Safety awareness shouldn’t end as soon as you step off the job site. As many Matrix employees make their way home for the holidays, we want to ensure that everyone drives safely.
Here are 4 things you can do to keep yourself safe on slippery winter roads:
Check Your Vehicle
Before you set out, make sure your vehicle is in good condition. Especially if you are driving outside the city, you want to reduce your chances of having car trouble. Check your brakes, electrical system, tires, exhaust system, heating/cooling system, fuel levels and windshield wipers. By keeping your vehicle in good repair you can avoid technical troubles on the road and are better prepared if you do run into any problems.
Pack a Winter Driving Kit
Ensure you have a well stocked winter driving kit so you are prepared for all situations. Make sure your kit includes:
Properly fitted tire chains
A bag of salt, sand or kitty litter
A snow shovel
A snow brush and ice scraper
Warning devices such as a reflective cone, flares or emergency lights
Fuel line de-icer (methanol, also called methyl hydrate or methyl alcohol)
Extra windshield wiper fluid that is good for sub-zero temperatures
A flashlight and spare batteries
A warm blanket, preferably wool (wool will still keep you warm even if it is wet)
An extra set of warm clothes. Make sure you have a complete set including socks and underwear
A first aid kit
Emergency food like granola bars and water
Matches and emergency candles (use only with the window open to avoid carbon monoxide build up)
A paper road map
A charged cellphone (do not leave it in the car or the battery will freeze)
A bright ribbon or bandana
Prepare For Your Trip
Being adequately prepared is the best way to keep yourself safe while driving, especially in winter. To help ensure your trip goes safely:
Make sure you are well prepared before you hit the road.
If you are driving outside the city limits make sure you let someone know what route you plan to take as well as your departure and arrival times. This way if you get stranded someone knows that you should have arrived by now and can sound the alarm.
Be sure to wear warm, comfortable clothing for your trip and wear sunglasses if it is sunny out.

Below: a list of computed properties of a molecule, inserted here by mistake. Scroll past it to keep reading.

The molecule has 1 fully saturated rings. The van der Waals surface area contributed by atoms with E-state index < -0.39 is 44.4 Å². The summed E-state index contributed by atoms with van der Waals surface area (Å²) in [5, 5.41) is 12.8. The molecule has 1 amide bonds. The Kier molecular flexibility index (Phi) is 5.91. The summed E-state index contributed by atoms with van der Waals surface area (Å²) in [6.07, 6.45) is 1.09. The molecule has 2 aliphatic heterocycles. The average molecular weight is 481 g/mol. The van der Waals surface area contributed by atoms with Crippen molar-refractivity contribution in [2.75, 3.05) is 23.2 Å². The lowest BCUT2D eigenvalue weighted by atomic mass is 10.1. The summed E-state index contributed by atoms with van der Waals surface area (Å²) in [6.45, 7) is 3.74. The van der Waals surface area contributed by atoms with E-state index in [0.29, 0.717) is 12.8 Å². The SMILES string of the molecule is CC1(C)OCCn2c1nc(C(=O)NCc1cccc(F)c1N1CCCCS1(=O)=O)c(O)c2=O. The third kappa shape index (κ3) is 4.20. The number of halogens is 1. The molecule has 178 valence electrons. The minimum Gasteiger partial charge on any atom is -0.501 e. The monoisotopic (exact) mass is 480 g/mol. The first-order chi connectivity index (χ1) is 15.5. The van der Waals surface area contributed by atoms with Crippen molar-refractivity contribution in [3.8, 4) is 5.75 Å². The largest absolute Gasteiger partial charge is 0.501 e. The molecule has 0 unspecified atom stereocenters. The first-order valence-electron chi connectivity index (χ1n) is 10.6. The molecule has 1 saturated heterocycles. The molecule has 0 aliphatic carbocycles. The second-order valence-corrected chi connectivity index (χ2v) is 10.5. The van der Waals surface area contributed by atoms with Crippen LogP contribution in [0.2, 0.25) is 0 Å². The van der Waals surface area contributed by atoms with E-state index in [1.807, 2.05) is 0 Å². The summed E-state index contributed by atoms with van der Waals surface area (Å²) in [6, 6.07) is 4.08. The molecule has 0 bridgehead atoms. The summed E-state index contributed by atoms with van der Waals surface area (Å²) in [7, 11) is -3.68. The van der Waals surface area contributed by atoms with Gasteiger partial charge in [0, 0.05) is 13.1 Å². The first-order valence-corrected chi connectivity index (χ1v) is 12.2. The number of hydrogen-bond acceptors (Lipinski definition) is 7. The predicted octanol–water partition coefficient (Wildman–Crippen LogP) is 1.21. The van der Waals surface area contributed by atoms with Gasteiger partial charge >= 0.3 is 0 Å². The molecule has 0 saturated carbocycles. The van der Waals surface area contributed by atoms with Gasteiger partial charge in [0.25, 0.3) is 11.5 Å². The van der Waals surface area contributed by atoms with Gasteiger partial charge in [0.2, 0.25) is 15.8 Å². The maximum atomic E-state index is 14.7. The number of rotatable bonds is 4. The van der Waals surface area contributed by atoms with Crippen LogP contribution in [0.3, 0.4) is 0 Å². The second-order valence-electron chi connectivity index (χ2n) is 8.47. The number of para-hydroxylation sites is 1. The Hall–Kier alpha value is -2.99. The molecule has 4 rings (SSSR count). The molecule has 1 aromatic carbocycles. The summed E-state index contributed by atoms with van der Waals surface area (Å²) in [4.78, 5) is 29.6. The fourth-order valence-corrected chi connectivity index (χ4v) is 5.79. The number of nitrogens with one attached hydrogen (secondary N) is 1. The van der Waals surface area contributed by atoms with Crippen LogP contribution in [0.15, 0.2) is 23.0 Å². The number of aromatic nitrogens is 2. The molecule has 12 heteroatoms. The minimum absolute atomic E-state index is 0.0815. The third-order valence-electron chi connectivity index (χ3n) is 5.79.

Warm up your vehicle before driving off, so you can avoid fogging up your windows. Never warm up your vehicle in a closed garage or you may be exposed to deadly carbon monoxide.
Drive With Caution
Driving in wet or icy conditions is very different than driving on dry pavement. To help you drive safely remember:
Slow down. Speed limits are calculated under ideal road conditions. Driving at slower speeds is the best way to drive safe and avoid dangerous situations.
Be alert. Black ice will look like new asphalt. Pavement should look grey-white in winter.
Do not use cruise control. You need to be in full control of the vehicle at all times.
Further reduce your speed when approaching intersections covered in ice or snow.
Drive with your low beams on, even during the day. These are brighter than your running lights and also activate your tail lights, making you more visible.
Increase your following distance since stopping on an icy road takes longer than stopping on a dry one.
Steer with smooth, precise movements. Changing lanes too quickly or aggressive steering while braking or accelerating can cause your vehicle to skid.
Slow down when approaching and crossing bridges. Steel and concrete bridges are often icy, even if the pavement is not.
If the weather worsens consider pulling off to the side of the road or at a town or rest stop rather than continuing. If you do pull over call the person you gave your departure, arrival and route information to and let them know you have pulled off to the side of the road and at least approximately where you are.
Be patient. Pass other cars only when it is safe to do so.